I think it’s pretty clear, by now, that I am not an objective source when it comes to Bangkok. In many ways, it’s my favorite city in the world.
On the other hand, I’m able and willing to use facts to back-up my feelings, and it’s no different for Thailand’s “City of Angels.” If you read my recent post comparing Bangkok with Kuala Lumpur, you’ll hopefully appreciate my ability to do this.
Today, I’m going to expand that concept a bit to the southeast, and delve into the Bangkok vs Singapore debate. While you can probably guess where I’m going to come down, I ask you to trust me: I will give Singapore a fair shake.
Why I Love Both Bangkok and Singapore
Bangkok was my first love in Southeast Asia. It’s a place I’ve called home on three occasions, where I launched my career as a travel blogger and the place I head whenever I need to hit a reset button on my life. And that’s just because of the city’s energy. It also happens to be a tourism powerhouse, whether because of countless ancient temples, or just as many ultra-modern shopping malls.
Singapore is a city I initially came to know the same year I first touched down in Bangkok. It was 2010 and, in spite of being a backpacker at the time, I happened to be visiting a friend whose mother happened to win a stay at the much-vaunted Marina Bay Sands Hotel, which was new at the time. As I’ve gotten older (and ever so slightly wealthier), I’ve come to appreciate the finer things of traveling in Singapore, and see it as something of a respite.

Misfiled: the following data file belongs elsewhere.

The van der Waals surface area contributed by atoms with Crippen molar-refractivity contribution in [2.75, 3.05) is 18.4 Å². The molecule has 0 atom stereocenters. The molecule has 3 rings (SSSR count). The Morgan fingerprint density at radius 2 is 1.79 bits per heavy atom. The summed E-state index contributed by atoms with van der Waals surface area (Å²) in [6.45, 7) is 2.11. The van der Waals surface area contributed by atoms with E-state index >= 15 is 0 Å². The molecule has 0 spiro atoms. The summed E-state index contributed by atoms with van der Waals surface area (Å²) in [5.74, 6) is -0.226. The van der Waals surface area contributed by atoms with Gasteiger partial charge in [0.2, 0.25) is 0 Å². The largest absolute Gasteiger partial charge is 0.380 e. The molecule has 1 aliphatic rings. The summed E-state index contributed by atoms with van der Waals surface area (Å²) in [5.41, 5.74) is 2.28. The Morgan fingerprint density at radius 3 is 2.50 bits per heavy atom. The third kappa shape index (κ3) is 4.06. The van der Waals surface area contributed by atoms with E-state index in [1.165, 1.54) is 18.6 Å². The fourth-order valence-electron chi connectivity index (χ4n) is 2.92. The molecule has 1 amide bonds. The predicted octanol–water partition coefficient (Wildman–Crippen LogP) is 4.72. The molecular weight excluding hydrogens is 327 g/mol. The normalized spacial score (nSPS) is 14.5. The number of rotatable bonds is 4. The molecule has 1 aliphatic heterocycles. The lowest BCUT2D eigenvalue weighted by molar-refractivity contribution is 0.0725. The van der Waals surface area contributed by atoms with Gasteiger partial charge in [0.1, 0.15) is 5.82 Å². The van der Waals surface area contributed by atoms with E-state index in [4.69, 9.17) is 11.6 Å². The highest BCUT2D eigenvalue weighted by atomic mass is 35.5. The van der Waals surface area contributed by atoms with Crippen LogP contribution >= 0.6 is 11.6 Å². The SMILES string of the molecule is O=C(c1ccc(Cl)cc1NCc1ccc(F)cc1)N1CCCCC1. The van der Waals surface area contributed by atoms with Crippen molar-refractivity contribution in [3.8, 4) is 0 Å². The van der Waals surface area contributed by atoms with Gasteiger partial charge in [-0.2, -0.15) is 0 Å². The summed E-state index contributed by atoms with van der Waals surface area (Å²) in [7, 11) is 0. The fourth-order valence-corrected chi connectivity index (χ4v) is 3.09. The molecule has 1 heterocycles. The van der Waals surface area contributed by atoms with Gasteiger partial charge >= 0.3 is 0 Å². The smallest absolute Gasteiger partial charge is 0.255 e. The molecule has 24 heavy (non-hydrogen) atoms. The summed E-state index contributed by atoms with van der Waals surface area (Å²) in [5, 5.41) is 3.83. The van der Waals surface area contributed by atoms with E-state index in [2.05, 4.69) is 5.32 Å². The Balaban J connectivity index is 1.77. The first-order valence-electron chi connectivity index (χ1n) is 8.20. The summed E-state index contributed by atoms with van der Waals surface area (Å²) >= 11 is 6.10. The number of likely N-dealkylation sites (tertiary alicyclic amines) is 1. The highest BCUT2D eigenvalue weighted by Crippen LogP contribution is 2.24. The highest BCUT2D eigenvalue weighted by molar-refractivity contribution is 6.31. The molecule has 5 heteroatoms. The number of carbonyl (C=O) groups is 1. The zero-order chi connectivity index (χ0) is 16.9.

How to Compare Bangkok With Singapore
Level of development
When I first visited both cities, it was clear that Singapore was an outpost of the first-world in developing Southeast Asia, while Bangkok was, at best, aiming to get there. While it’s true that outlying districts of Bangkok remain poorer and less put-together than the rest of the city, central Bangkok can go toe-to-toe with almost anywhere in Singapore.
Things to do
This is another area where it’s somewhat harder to choose between Bangkok or Singapore, at least qualitatively. Whereas Bangkok is home to the Grand Palace, Lumphini Park and a dozen amazing shopping malls, Singapore offers the Merlion statue, Gardens by the Bay and its own Orchard Road shopping district. I want to say Bangkok’s attractions are more Thai than Singapore’s are Singaporean, but that isn’t quite right.
You won’t go hungry in either of these cities. In Bangkok street food stalls dot almost every corner, while epicureans in Singapore need to head to dedicated “hawker” centres. Both places are home to plenty of high-end sit-down restaurants. International offerings notwithstanding, you face a choice: The singular deliciousness of Thai cuisine, or the diversity of the Chinese, Indian and Muslim cuisines Singapore claims as indigenous.
One thing you won’t find in either Singapore or Bangkok is Uber. That’s because you need to download the Grab app to hail a car from your phone in Southeast Asia. This is a better option in Singapore than it is in Bangkok, which is home to some of the world’s worst traffic. Both cities have reasonably useful urban rail systems: Bangkok’s BTS SkyTrain, MRT underground and Airport Rail Link; Singapore’s multi-line MRT.